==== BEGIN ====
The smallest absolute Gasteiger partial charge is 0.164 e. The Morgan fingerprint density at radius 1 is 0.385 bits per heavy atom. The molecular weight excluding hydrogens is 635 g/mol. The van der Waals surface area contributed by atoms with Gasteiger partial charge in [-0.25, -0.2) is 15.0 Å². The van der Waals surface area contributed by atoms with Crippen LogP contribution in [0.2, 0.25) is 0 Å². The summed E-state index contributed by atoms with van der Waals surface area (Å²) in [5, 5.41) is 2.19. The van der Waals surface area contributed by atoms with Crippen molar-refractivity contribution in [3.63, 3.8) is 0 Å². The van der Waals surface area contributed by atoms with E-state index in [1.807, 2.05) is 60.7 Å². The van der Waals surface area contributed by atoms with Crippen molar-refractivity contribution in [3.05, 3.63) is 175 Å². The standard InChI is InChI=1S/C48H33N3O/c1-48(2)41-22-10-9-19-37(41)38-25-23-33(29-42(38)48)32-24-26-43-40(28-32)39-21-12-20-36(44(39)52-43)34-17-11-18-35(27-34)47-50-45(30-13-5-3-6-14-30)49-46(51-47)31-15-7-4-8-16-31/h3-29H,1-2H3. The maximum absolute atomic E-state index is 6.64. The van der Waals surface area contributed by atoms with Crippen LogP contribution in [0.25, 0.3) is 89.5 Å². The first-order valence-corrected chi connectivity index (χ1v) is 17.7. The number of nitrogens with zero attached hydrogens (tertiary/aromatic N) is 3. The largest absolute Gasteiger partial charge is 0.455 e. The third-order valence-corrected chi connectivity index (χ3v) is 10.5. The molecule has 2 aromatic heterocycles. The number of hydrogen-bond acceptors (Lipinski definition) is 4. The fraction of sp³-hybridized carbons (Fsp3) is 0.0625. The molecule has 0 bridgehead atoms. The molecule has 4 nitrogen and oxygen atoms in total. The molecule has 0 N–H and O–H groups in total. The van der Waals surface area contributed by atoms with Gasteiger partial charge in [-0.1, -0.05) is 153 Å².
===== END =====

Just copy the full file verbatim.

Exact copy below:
The smallest absolute Gasteiger partial charge is 0.164 e. The Morgan fingerprint density at radius 1 is 0.385 bits per heavy atom. The molecular weight excluding hydrogens is 635 g/mol. The van der Waals surface area contributed by atoms with Gasteiger partial charge in [-0.25, -0.2) is 15.0 Å². The van der Waals surface area contributed by atoms with Crippen LogP contribution in [0.2, 0.25) is 0 Å². The summed E-state index contributed by atoms with van der Waals surface area (Å²) in [5, 5.41) is 2.19. The van der Waals surface area contributed by atoms with Crippen molar-refractivity contribution in [3.63, 3.8) is 0 Å². The van der Waals surface area contributed by atoms with E-state index in [1.807, 2.05) is 60.7 Å². The van der Waals surface area contributed by atoms with Crippen molar-refractivity contribution in [3.05, 3.63) is 175 Å². The standard InChI is InChI=1S/C48H33N3O/c1-48(2)41-22-10-9-19-37(41)38-25-23-33(29-42(38)48)32-24-26-43-40(28-32)39-21-12-20-36(44(39)52-43)34-17-11-18-35(27-34)47-50-45(30-13-5-3-6-14-30)49-46(51-47)31-15-7-4-8-16-31/h3-29H,1-2H3. The maximum absolute atomic E-state index is 6.64. The van der Waals surface area contributed by atoms with Crippen LogP contribution in [0.25, 0.3) is 89.5 Å². The first-order valence-corrected chi connectivity index (χ1v) is 17.7. The number of nitrogens with zero attached hydrogens (tertiary/aromatic N) is 3. The largest absolute Gasteiger partial charge is 0.455 e. The third-order valence-corrected chi connectivity index (χ3v) is 10.5. The molecule has 2 aromatic heterocycles. The number of hydrogen-bond acceptors (Lipinski definition) is 4. The fraction of sp³-hybridized carbons (Fsp3) is 0.0625. The molecule has 0 bridgehead atoms. The molecule has 4 nitrogen and oxygen atoms in total. The molecule has 0 N–H and O–H groups in total. The van der Waals surface area contributed by atoms with Gasteiger partial charge in [-0.1, -0.05) is 153 Å².